The official copyright for the Keeper of the Plains, which is registered with the U.S. Copyright Office as “PLAINS INDIAN. In native dress, looking upward. Statue. (G055329), December 6, 1974,” protects against others profiting from the design, which clearly has mass appeal in Wichita.

“All art is copyright-protected, and that’s a blessing because a lot of artists are not businessmen,” Simmonds said.

The debate about what constitutes copyright infringement when it comes to public art is somewhat of a gray area; however, just because it is in the public sphere does not mean it’s in the public domain.

Technically, if you take a photograph or create a likeness of a copyrighted work – such as the Keeper – with intent to sell, you are infringing upon copyright law.

Copyright issues with the Keeper are nothing new – in 1982, a fundraiser for the then-financially strapped Mid-America All-Indian Center was put on hold because the museum planned to sell limited-edition prints of a painting featuring the Keeper without asking permission. An attorney for Bosin’s widow advised the museum to stop the fundraiser because the prints were infringing upon the statue’s copyright.

Internationally, the debate about public art and copyright law most recently came to a head in Sweden in 2014, when Wikimedia Sweden was sued for posting photos of public art on its website.

The Supreme Court of Sweden was sympathetic to the Visual Arts Copyright Society in Sweden, which claimed the website violated artists’ copyrights by not asking permission to post the photos.

A similar case played out in Chicago in 2005, when a lawyer for artists Anish Kapoor and Christo & Jean-Claude sent a cease-and-desist letter to a sports photojournalist who attempted to sell pictures of their “Gates” public art project.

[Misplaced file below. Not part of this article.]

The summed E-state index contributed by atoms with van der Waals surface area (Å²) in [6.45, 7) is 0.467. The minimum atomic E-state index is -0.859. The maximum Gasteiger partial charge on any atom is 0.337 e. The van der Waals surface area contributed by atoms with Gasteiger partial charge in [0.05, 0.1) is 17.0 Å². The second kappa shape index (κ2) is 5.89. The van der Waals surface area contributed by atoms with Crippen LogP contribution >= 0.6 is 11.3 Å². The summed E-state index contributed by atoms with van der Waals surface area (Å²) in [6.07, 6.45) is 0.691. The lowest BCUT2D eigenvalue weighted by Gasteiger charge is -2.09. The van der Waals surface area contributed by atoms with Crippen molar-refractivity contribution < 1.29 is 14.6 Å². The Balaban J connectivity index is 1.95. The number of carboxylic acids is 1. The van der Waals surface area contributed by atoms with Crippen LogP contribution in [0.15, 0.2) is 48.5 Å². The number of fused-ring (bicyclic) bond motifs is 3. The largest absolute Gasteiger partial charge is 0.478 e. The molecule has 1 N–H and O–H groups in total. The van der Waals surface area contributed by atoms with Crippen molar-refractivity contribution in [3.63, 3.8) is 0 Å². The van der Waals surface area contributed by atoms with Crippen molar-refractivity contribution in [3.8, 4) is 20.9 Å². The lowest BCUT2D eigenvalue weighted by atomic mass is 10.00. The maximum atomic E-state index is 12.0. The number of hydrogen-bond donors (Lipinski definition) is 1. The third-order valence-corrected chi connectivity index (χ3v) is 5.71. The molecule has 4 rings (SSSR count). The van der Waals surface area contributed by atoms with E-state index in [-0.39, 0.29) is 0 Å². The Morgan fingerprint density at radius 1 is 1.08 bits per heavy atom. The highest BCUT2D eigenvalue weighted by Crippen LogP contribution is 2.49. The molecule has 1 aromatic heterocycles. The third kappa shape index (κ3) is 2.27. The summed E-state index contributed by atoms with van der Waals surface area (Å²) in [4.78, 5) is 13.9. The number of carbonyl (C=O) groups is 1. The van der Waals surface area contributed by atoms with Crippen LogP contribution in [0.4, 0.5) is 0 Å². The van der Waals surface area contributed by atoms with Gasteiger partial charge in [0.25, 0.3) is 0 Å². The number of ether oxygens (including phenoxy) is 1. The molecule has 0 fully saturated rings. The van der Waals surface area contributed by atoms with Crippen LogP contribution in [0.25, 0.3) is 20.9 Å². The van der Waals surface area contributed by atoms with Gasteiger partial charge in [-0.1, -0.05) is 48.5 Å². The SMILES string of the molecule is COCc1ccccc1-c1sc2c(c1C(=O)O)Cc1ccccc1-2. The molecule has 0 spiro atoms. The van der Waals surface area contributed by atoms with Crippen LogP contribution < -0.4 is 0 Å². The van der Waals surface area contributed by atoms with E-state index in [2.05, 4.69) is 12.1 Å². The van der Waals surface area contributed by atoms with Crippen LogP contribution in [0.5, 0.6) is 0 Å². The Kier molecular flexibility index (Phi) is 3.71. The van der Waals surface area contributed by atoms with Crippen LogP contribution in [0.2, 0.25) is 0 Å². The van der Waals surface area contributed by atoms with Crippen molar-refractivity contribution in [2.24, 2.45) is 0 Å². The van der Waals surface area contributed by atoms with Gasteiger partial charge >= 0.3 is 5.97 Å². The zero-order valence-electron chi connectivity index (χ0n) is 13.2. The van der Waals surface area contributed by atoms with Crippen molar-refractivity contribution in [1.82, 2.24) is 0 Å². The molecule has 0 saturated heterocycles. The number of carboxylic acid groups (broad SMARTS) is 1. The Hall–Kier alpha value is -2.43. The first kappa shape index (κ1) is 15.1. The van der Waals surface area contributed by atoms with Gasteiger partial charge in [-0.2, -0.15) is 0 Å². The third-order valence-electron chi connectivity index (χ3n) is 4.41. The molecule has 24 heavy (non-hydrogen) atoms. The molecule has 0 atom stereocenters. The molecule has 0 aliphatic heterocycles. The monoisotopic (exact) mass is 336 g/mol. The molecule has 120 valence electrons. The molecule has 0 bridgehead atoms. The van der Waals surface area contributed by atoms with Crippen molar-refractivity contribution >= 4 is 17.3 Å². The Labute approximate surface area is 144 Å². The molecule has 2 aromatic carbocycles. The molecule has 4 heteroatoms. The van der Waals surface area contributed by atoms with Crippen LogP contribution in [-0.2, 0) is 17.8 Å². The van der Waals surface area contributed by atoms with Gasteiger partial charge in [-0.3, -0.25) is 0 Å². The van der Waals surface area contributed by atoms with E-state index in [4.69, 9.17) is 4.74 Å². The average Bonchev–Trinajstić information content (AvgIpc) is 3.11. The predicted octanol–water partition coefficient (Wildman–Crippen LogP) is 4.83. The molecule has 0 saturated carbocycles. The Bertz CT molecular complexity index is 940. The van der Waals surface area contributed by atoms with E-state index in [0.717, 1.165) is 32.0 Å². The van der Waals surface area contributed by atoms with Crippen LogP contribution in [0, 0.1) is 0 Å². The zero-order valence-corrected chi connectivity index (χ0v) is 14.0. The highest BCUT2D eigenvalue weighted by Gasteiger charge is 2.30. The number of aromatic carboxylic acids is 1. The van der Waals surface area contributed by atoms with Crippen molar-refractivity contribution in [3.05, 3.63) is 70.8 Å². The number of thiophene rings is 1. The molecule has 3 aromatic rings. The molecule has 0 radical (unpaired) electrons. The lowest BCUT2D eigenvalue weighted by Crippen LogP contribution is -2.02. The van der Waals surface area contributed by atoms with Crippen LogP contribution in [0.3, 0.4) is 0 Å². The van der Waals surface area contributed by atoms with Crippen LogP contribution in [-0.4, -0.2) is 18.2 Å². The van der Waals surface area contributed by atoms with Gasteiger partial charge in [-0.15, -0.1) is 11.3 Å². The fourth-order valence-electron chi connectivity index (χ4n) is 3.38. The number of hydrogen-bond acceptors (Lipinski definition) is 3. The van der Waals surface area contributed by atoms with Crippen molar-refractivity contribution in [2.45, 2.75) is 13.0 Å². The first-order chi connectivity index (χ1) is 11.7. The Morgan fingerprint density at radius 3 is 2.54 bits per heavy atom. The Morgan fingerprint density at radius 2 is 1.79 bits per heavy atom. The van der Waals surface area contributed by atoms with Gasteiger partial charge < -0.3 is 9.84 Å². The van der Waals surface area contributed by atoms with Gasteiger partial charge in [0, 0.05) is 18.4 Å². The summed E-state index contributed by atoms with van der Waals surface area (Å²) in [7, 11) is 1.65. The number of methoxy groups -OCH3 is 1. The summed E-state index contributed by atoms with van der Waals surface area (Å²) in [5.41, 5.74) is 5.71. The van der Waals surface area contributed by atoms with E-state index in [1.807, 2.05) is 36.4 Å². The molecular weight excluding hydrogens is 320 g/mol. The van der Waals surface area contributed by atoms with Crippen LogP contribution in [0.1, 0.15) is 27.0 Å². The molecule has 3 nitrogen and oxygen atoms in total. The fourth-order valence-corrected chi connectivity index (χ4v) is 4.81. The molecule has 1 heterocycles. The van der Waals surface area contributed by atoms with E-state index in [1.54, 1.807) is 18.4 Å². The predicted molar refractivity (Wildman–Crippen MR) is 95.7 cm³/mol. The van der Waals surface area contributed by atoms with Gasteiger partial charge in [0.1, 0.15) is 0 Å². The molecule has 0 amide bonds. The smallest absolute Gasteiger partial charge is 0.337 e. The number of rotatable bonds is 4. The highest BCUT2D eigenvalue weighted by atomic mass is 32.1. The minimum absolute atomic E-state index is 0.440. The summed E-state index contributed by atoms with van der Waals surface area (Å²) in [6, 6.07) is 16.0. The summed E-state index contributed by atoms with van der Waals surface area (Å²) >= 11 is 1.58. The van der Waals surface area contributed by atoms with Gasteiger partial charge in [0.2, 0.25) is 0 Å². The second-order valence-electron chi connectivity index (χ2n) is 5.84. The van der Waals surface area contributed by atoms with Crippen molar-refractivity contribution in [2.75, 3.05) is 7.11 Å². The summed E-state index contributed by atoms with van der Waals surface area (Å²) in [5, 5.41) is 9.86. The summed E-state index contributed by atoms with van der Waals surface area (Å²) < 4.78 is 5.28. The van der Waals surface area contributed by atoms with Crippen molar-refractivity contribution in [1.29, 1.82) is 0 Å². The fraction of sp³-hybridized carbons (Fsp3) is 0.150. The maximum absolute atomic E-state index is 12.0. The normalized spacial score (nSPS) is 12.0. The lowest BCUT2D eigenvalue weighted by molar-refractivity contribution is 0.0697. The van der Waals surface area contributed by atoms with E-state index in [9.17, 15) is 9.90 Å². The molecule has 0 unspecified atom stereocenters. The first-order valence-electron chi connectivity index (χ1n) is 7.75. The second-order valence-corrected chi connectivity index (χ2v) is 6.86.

The letter read in part: “You may not ... sell the photographs in a non ‘fair-use’ manner, or commercially exploit the work of art without the express written permission of (the artist), nor may you claim a ‘copyright’ in photographs of this protected work.”

There are exceptions to the copyright law: the fair use doctrine allows for limited use of copyrighted materials for commentary, criticism, scholarship, journalism or parody.

So you’re likely never going to be sued for taking a selfie in front of the Keeper.

“An individual who takes a picture of (a work) to have a record of it in his home would not be a condemned use,” New York intellectual property lawyer John Koegel said in a 2005 article in Sculpture magazine. “Making a poster to sell is less favored.”

‘Drawers full of letters’

For Simmonds, maintaining Bosin’s copyright on the Keeper of the Plains has become quite a busy job – he now has “drawers full of letters of agreement” for it, he said.

Typically he charges no more than 5 percent of profits made, he said.

That’s not a cash-grabbing effort by Simmonds – most royalty checks, if they’re ever properly paid, are for double-digit sums, he said.

It’s about preserving the legacy of Bosin, he said, and trying to ensure any reproductions of the Keeper are done “in the right spirit.”

“It’s real important to me that the integrity of the Keeper be preserved,” he said. “There are so many folks who have taken photographs of the Keeper and so many of them think they have such a wonderful version that they want to sell it.

“Well, technically you can’t do that without being licensed.”

Typically, one of the only conditions Simmonds requires is that he can see the artwork before it’s produced.

“The value of a copyright is that it gives some control,” Simmonds said. “It gives me the option of not allowing poor quality or poor taste.”

He usually never charges nonprofit charitable organizations to use the Keeper: for example, the local Quivira Council of the Boy Scouts of America has had the Keeper on its patches for decades.

He has agreements with organizations as varied as McConnell Air Force Base to Lockheed Martin to Botanica to Sedgwick County – which prominently features the Keeper on its official seal.

Three years ago, Simmonds collaborated with Together Wichita for its “Keepers on Parade” project, which placed 10-foot-tall fiberglass Keepers around town.

But he’s not going out and scouring Wichita for unauthorized Keepers, he said.

“I have all these amateur policemen who are out there making sure everything is above board,” he said with a laugh. “It all comes to me.”

He said he typically hears from the Mid-America All-Indian Center or from people who’ve signed license agreements with him, alerting him to potentially unauthorized Keepers.

“I do have some time I can give to this, and because of Blackbear, I will do it,” Simmonds said.

He paused for a moment.

“I think it’s important that I do it.”

Matt Riedl: 316-268-6660, @RiedlMatt